Crate self_cell

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self_cell provides one macro-rules macro: self_cell. With this macro you can create self-referential structs that are safe-to-use in stable Rust, without leaking the struct internal lifetime.

In a nutshell, the API looks roughly like this:

// User code:

    struct NewStructName {
        owner: Owner,

        dependent: Dependent,

    impl {Debug}

// Generated by macro:

struct NewStructName(...);

impl NewStructName {
    fn new(
        owner: Owner,
        dependent_builder: impl for<'a> ::core::ops::FnOnce(&'a Owner) -> Dependent<'a>
    ) -> NewStructName { ... }
    fn borrow_owner<'a>(&'a self) -> &'a Owner { ... }
    fn borrow_dependent<'a>(&'a self) -> &'a Dependent<'a> { ... }
    // See the macro level documentation for a list of all generated functions,
    // section "Generated API".

impl Debug for NewStructName { ... }

Self-referential structs are currently not supported with safe vanilla Rust. The only reasonable safe alternative is to have the user juggle 2 separate data structures which is a mess. The library solution ouroboros is really expensive to compile due to its use of procedural macros.

This alternative is no_std, uses no proc-macros, some self contained unsafe and works on stable Rust, and is miri tested. With a total of less than 300 lines of implementation code, which consists mostly of type and trait implementations, this crate aims to be a good minimal solution to the problem of self-referential structs.

It has undergone community code review from experienced Rust users.

§Fast compile times

$ rm -rf target && cargo +nightly build -Z timings

Compiling self_cell v0.7.0
Completed self_cell v0.7.0 in 0.2s

Because it does not use proc-macros, and has 0 dependencies compile-times are fast.

Measurements done on a slow laptop.

§A motivating use case

use self_cell::self_cell;

#[derive(Debug, Eq, PartialEq)]
struct Ast<'a>(pub Vec<&'a str>);

    struct AstCell {
        owner: String,

        dependent: Ast,

    impl {Debug, Eq, PartialEq}

fn build_ast_cell(code: &str) -> AstCell {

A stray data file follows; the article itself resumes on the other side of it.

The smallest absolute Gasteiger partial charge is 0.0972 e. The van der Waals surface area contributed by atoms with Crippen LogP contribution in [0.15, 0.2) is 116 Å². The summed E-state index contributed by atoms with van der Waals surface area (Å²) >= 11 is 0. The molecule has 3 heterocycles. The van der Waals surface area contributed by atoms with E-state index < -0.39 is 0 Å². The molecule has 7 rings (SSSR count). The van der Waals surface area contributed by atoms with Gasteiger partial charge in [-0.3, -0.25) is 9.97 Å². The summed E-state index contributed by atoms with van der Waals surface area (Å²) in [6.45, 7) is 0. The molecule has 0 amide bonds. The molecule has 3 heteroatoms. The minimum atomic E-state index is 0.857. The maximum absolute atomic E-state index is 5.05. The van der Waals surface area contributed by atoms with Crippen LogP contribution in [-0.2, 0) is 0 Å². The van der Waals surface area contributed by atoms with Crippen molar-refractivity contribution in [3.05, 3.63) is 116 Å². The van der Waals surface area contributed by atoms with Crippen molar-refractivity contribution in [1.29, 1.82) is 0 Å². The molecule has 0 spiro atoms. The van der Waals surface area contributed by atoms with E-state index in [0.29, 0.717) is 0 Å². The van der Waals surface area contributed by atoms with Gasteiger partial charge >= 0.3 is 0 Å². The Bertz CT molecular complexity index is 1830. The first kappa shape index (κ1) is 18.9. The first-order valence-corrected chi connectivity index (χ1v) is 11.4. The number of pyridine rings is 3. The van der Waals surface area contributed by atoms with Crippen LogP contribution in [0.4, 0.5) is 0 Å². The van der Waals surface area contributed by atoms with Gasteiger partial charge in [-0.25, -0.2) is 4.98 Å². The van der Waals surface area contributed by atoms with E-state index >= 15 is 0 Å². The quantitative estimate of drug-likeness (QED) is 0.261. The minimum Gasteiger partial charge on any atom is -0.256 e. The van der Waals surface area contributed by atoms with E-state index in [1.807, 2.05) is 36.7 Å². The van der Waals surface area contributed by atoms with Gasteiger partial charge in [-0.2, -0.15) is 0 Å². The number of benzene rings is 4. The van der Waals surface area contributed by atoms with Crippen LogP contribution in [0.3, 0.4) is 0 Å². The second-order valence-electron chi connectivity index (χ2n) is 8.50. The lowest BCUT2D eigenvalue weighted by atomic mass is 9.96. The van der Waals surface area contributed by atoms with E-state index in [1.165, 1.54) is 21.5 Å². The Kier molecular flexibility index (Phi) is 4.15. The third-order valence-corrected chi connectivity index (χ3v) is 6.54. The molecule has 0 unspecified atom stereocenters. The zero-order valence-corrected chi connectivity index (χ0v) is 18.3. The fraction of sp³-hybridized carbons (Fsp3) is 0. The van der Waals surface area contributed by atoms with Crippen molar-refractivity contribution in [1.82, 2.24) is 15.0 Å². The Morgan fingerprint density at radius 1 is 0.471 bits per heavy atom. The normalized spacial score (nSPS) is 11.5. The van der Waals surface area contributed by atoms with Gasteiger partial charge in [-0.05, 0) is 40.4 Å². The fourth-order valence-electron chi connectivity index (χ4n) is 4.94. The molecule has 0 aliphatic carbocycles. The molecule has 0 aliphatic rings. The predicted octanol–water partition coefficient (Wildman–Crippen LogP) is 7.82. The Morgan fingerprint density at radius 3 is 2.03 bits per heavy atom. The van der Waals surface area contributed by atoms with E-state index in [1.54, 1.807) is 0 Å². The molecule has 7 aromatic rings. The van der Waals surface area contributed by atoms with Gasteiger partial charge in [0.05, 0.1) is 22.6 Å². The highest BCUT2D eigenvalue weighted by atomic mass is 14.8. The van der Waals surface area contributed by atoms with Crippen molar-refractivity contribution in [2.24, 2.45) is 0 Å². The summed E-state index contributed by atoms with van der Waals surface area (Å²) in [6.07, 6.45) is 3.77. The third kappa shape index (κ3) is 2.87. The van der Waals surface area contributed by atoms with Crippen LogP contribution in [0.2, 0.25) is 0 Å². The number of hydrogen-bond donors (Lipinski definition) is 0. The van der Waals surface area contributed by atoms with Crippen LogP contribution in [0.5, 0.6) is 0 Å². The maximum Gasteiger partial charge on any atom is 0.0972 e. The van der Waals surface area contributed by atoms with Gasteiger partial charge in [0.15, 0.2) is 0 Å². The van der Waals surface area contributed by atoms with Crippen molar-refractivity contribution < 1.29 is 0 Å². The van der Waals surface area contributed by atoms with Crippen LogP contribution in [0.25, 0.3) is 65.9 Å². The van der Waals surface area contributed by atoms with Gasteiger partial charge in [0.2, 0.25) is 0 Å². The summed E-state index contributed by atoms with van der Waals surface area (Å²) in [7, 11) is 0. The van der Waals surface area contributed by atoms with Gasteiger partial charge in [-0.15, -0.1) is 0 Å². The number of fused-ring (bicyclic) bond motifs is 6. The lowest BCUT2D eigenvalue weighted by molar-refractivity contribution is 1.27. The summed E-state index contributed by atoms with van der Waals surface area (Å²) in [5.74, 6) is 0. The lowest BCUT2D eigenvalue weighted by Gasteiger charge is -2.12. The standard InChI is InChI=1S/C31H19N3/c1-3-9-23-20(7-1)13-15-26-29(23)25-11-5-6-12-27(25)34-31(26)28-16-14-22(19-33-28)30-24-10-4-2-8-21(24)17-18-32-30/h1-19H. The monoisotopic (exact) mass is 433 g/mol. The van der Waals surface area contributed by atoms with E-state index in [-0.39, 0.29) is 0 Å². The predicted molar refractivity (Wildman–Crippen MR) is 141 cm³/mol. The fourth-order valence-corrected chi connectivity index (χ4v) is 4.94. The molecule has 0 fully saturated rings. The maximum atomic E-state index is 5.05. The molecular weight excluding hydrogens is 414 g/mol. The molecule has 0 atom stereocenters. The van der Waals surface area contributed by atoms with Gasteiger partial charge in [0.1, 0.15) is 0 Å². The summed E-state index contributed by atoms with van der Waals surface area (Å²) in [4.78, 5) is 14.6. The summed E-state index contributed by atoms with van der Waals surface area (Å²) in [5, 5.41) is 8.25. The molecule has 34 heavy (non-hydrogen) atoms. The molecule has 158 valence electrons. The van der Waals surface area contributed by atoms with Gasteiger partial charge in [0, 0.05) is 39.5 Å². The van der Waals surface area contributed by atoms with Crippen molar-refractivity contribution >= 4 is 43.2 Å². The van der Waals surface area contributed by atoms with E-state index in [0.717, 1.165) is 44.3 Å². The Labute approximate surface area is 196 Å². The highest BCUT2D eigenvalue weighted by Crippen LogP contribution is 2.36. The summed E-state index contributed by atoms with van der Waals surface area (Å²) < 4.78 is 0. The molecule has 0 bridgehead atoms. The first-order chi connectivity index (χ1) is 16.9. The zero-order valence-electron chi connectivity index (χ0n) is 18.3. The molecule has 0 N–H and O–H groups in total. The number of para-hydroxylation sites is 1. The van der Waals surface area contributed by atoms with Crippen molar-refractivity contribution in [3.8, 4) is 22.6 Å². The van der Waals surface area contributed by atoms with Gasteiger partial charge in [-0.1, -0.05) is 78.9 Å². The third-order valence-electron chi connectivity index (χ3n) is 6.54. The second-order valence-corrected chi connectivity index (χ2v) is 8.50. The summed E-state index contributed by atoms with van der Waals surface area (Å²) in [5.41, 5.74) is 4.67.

// Create owning String on stack.
    let pre_processed_code = code.trim().to_string();

    // Move String into AstCell, then build Ast inplace.
       |code| Ast(code.split(' ').filter(|word| word.len() > 1).collect())

fn main() {
    let ast_cell = build_ast_cell("fox = cat + dog");

    println!("ast_cell -> {:?}", &ast_cell);
    println!("ast_cell.borrow_owner() -> {:?}", ast_cell.borrow_owner());
    println!("ast_cell.borrow_dependent().0[1] -> {:?}", ast_cell.borrow_dependent().0[1]);
$ cargo run

ast_cell -> AstCell { owner: "fox = cat + dog", dependent: Ast(["fox", "cat", "dog"]) }
ast_cell.borrow_owner() -> "fox = cat + dog"
ast_cell.borrow_dependent().0[1] -> "cat"

There is no way in safe Rust to have an API like build_ast_cell, as soon as Ast depends on stack variables like pre_processed_code you can’t return the value out of the function anymore. You could move the pre-processing into the caller but that gets ugly quickly because you can’t encapsulate things anymore. Note this is a somewhat niche use case, self-referential structs should only be used when there is no good alternative.

Under the hood, it heap allocates a struct which it initializes first by moving the owner value to it and then using the reference to this now Pin/Immovable owner to construct the dependent inplace next to it. This makes it safe to move the generated SelfCell but you have to pay for the heap allocation.

See the documentation for self_cell to dive further into the details.

Or take a look at the advanced examples:

§Min required rustc version

By default the minimum required rustc version is 1.51.

There is an optional feature you can enable called “old_rust” that enables support down to rustc version 1.36. However this requires polyfilling std library functionality for older rustc with technically UB versions. Testing does not show older rustc versions (ab)using this. Use at your own risk.

The minimum versions are a best effor and may change with any new major release.


  • This macro declares a new struct of $StructName and implements traits based on $AutomaticDerive.